Small Town Lawyers: No high-rise, corner office here, but other perks make up for it

There was a time when those looking for an attorney would seek players in the large offices in the big cities. For the lawyers themselves, those firms and locations often stood as the benchmark for success.

Today, those working in small towns often boast the same education and resources as their peers in the corner office in the big city high-rise. They just do it from the likes of Kalkaska, Mancelona and Honor.

Take Tony Wittbrodt. The Flint native worked in Wayne County and then his hometown before opting to move to the relative obscurity of Elk Rapids. While he and his wife had a vacation home at The Homestead in Glen Arbor, they found themselves often driving over an hour to his brother’s in Elk Rapids. So they found a place closer to his brother on East Grand Traverse Bay, and in 2001 moved lock, stock and practice to his new home.

“How can you not like Elk Rapids?” he asked, rhetorically.

Catherine Wolfe moved north from the Detroit area following a couple of incidents downstate. She was an attorney for a judge in circuit court in Oakland when there was a bomb scare, and law clerk intern Eve August was killed by a gunman in the Buhl Building in 1982.

That was enough for Wolfe. She moved north, working first in Frankfort before settling in Honor. She had vacationed in the area as a young girl, and every time they drove through town and she saw the village limits sign, she thought it would be wonderful to be an attorney in Honor.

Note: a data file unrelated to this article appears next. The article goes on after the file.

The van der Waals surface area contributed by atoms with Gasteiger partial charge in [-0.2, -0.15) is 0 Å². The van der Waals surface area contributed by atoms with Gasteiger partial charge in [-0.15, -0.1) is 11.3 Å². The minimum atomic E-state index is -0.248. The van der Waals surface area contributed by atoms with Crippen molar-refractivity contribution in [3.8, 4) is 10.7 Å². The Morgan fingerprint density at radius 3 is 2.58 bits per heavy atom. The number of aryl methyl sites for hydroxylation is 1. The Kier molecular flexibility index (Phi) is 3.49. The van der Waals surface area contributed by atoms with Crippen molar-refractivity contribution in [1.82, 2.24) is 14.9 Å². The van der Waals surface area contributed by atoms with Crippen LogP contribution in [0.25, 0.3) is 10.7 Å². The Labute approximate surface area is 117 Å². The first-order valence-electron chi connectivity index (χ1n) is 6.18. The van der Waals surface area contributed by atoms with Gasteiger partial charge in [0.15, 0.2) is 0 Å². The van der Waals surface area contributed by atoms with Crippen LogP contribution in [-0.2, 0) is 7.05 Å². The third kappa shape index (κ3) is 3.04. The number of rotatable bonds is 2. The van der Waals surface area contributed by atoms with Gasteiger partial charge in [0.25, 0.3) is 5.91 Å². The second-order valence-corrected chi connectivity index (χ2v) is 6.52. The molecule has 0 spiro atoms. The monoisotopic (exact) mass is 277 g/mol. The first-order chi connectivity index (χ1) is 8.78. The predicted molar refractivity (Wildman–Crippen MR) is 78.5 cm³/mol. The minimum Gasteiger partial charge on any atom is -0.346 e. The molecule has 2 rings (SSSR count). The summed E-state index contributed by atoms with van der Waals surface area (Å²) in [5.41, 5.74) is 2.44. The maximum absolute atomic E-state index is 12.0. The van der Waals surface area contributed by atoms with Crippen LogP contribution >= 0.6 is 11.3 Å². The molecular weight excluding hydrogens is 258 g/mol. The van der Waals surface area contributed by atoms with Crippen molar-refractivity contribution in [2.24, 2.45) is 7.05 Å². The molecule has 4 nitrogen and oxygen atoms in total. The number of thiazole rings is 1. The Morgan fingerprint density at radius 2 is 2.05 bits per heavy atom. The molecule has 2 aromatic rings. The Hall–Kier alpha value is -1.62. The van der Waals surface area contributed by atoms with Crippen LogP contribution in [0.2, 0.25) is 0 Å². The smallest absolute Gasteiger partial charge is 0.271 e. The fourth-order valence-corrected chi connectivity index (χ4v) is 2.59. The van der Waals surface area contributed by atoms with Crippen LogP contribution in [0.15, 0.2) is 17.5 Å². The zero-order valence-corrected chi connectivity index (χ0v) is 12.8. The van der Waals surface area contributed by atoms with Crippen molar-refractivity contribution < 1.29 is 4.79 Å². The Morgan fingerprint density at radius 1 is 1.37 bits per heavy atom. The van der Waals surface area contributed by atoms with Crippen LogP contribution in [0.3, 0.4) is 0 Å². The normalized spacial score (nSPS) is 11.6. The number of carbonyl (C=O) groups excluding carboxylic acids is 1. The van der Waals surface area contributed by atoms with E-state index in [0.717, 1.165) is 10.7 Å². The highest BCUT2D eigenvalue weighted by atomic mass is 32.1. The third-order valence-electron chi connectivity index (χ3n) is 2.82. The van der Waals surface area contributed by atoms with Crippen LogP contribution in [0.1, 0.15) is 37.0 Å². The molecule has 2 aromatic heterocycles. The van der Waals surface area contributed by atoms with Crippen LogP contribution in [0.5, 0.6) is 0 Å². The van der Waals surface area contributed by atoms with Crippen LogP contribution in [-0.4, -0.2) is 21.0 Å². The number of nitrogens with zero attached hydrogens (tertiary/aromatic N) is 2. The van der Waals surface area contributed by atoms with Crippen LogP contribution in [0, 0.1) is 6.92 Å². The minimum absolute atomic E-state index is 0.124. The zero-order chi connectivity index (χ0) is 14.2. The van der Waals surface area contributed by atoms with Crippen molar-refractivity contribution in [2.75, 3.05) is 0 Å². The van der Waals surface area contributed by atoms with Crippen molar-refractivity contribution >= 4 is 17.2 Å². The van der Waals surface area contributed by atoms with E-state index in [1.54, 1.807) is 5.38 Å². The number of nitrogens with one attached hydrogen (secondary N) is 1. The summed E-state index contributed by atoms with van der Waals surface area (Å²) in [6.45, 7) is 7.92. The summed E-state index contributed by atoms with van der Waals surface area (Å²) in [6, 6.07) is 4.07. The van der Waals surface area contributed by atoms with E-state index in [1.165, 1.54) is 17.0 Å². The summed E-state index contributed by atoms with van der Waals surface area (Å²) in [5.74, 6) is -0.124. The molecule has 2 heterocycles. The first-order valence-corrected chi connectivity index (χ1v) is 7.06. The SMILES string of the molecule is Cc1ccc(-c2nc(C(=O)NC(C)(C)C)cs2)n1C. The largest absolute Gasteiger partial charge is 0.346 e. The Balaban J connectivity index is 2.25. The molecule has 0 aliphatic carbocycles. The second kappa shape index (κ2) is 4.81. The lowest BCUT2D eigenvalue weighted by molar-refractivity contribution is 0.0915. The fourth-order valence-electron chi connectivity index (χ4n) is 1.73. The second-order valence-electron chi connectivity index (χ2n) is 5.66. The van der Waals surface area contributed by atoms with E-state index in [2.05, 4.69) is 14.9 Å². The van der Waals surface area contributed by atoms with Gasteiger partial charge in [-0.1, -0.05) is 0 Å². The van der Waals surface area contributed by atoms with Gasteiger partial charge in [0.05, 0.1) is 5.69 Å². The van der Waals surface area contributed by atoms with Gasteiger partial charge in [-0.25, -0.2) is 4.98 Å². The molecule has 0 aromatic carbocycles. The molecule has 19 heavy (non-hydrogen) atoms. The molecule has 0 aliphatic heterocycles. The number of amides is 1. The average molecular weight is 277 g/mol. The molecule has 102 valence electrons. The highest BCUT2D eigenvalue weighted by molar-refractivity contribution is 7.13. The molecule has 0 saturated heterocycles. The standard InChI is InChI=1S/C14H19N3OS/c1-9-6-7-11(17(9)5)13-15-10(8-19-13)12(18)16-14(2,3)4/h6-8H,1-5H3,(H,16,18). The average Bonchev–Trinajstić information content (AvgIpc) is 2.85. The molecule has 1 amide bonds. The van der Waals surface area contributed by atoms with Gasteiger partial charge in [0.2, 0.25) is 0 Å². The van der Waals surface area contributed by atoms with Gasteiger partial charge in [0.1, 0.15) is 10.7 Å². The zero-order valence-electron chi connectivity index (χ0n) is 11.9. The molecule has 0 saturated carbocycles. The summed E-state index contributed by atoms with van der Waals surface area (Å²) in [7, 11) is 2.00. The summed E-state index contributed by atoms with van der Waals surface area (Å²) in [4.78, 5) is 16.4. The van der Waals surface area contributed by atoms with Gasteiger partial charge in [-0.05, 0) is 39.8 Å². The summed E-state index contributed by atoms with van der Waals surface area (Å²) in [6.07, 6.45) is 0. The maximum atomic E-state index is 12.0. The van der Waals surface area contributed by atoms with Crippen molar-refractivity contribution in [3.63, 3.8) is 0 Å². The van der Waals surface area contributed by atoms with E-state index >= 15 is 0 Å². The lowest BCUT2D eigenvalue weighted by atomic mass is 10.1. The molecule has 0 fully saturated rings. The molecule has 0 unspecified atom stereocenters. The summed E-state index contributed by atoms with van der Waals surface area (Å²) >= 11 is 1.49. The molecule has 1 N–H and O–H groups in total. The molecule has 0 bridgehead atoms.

Now she enjoys the relative proximity of Traverse City while relishing the rural lifestyle (her undergraduate degree is in Fisheries and Wildlife).

“I wanted to be close to a city of moderate size. I have my office in my home, and 17½ aces and a private lake,” she said.

On the other hand, Scott Isles and Barry Cole are both hometown boys made good. Isles returned to Kalkaska after practicing in Midland, while Cole moved back home to Mancelona and set up his practice upon passing the bar.

“I grew up in Kalkaska, the fifth of six kids to graduate from Kalkaska, so I know everybody, their brothers and sisters, their aunts and uncles,” said Isles. “You have someone call with a problem, and you know everyone on both sides.”

Cole moved back to the area right after school.

“I had opportunities downstate but wanted to come home. I grew up here and wanted to raise children here. You don’t have the violence and a lot of the problems like in the big city,” he said.

Different than downstate

Isles said the relationships among attorneys, judges and staffs make it easier to do his job.

“It’s still small enough you know the attorneys and judges. It’s a congenial place to work. In Saginaw and Flint, there’s nothing civil about working in those courts. You’re already in the middle of somebody’s huge emotional problem,” he said, and an adversarial relationship between attorneys only makes it worse.

“Practicing here is totally different,” agreed Wittbrodt. He, too, lauds the congeniality among attorneys. He says the other thing that stands out is the fact there are fewer judges for a larger territory. “Grand Traverse, Antrim, Leelanau – the judges are all the same.”